Rutgers professors discuss importance of mosquito control


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Photo by Chloe Coffman |

Photo Illustration | The Zika virus is carried by mosquitos, and while it has not been a major issue in New Jersey yet, the approaching summer means that it could become one without proper mosquito containment methods like clearing still water.


Although the Zika virus has been prevalent in southern and tropical areas, it has not created any harm in New Jersey. As summer time rolls around however, Zika may be slightly more common in New Jersey than before.

The Zika virus is most commonly transmitted through the Aedes aegypti, the yellow fever mosquito, which is a tropical mosquito, said George Hamilton, the chair of the Department of Entomology at Rutgers.

Northern states such as New Jersey do not have this species of mosquitos due to cold winters. For this reason Zika is less of a threat here, he said. 

But southern states including Georgia, Texas and Florida have the potential to host the mosquito, Hamilton said. There have been observed populations of the species in Florida, which is why it has become a concern for them.

In previous years few populations of the yellow fever mosquito have been observed in New Jersey during the summer time, said Dina Fonseca, a professor in the Department of Entomology who specializes in mosquitos. 

New Jersey has another species that could act as a vector for the disease. Aedes albopictus, the Asian Tiger mosquito, can transmit the Zika virus, which is the main concern, Hamilton said.

If someone who has been infected with the virus in a tropical area comes back to New Jersey and is bitten by the Asian Tiger mosquito, the mosquito can pick up the virus, he said. If it picks up a sufficient quantity, the mosquito will then be able to start local transmission.

“There is no Zika virus in NJ except from people that traveled to somewhere in the world where Zika is actually occurring. There’s only been eight cases so far of people that have been found infected by travelling and are now in New Jersey," Fonseca said.

In fact, the scenario professor Hamilton described has occurred before with the same mosquito species in Italy.

In 2007, someone infected with Chikungunya in India travelled to northern Italy, where there had previously been no transmission of the disease, Fonseca said. The man infected local populations of mosquitos, which then initiated transmission in Italy, ultimately causing an epidemic of around 300 people infected in the country she said.

But both professors agree that New Jersey is taking actions towards mosquito control.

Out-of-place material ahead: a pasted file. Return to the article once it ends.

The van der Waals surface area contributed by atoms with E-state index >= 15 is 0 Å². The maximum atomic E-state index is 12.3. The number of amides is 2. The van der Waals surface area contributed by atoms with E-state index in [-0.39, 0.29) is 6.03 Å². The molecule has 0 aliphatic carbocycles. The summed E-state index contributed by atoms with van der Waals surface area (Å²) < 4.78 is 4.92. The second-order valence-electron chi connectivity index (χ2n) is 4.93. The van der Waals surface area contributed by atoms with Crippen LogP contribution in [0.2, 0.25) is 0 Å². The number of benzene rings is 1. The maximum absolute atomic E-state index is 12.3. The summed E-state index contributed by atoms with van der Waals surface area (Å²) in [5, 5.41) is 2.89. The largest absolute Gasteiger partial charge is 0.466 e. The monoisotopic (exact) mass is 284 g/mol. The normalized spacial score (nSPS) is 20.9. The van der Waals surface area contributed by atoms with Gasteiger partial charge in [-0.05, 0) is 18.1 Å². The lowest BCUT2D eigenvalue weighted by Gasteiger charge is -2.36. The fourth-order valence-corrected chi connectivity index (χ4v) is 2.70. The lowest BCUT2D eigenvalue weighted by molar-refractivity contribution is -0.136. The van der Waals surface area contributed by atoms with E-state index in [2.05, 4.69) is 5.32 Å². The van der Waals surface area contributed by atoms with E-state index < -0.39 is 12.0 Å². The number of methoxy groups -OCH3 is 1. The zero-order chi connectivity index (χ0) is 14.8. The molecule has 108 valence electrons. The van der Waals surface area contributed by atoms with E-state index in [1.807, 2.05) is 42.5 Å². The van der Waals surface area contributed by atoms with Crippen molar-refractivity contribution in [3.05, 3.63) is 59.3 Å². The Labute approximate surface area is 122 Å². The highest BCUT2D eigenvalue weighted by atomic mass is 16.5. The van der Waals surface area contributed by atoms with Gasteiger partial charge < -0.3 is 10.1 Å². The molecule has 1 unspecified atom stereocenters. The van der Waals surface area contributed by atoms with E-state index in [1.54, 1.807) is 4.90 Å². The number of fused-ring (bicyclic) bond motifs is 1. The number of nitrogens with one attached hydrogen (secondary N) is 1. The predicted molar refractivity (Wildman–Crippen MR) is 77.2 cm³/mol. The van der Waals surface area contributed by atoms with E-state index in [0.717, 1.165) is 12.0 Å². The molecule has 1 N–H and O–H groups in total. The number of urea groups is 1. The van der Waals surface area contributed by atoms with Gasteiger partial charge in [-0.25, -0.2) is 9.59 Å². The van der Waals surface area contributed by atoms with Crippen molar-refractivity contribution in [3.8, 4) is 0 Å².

“Every county just about has some kind of organized mosquito control that residents can call and complain about getting bit by a lot of mosquitos,” Hamilton said.

The mosquito control centers will send people over to analyze and treat the situation by trying to reduce the mosquitos.

The U.S. has organized mosquito control because there is a serious problem with mosquitos that dates back to the 1700s, 1800s and early 1900s, Hamilton said. 

“It was so bad that John B. Smith (a professor of Entomology at Rutgers in the late 1800’s) managed to get a law passed in the NJ legislature that mandates mosquito control by the counties," he said. 

New Jersey residents take take their own preventative measures to decrease the risk of Zika transmission. The best measure is getting rid of still water.

Typically, mosquitos need about seven days in standing water to develop from eggs to the adult stage where they can bite people, Hamilton said. The goal is for people to prevent having standing water in their yards.

“Refilling bird baths less than a week apart, cleaning out your gutters. Even kids toys if they’re outdoors and it's going to rain, turn them over so they can’t collect water. It can go a long way towards helping, because we’re going to have to target the Asian tiger mosquito and that’s one of the ways to do it.” He said.

With the Chikungunya virus, everyone exposed developed the disease, so the epidemic in Italy grew to about 300 cases. With Zika virus, only about 20 percent of people develop symptoms, so there will be fewer cases, she said.

“The only scary thing with Zika is that it can affect an unborn fetus. That’s why this is a different story all together,” Fonseca said. “When we were looking at 100 to 300 people with joint pains that goes away in a few days, it’s one thing. When you’re looking at the possibility of even one kid being born with microcephaly because of Zika, that’s for life.”


Madhuri Bhupathiraju is a School of Arts and Sciences first-year student majoring in cell biology and neuroscience. She is a correspondent for The Daily Targum. Follow her on Twitter @madhuri448 for more.


Madhuri Bhupathiraju

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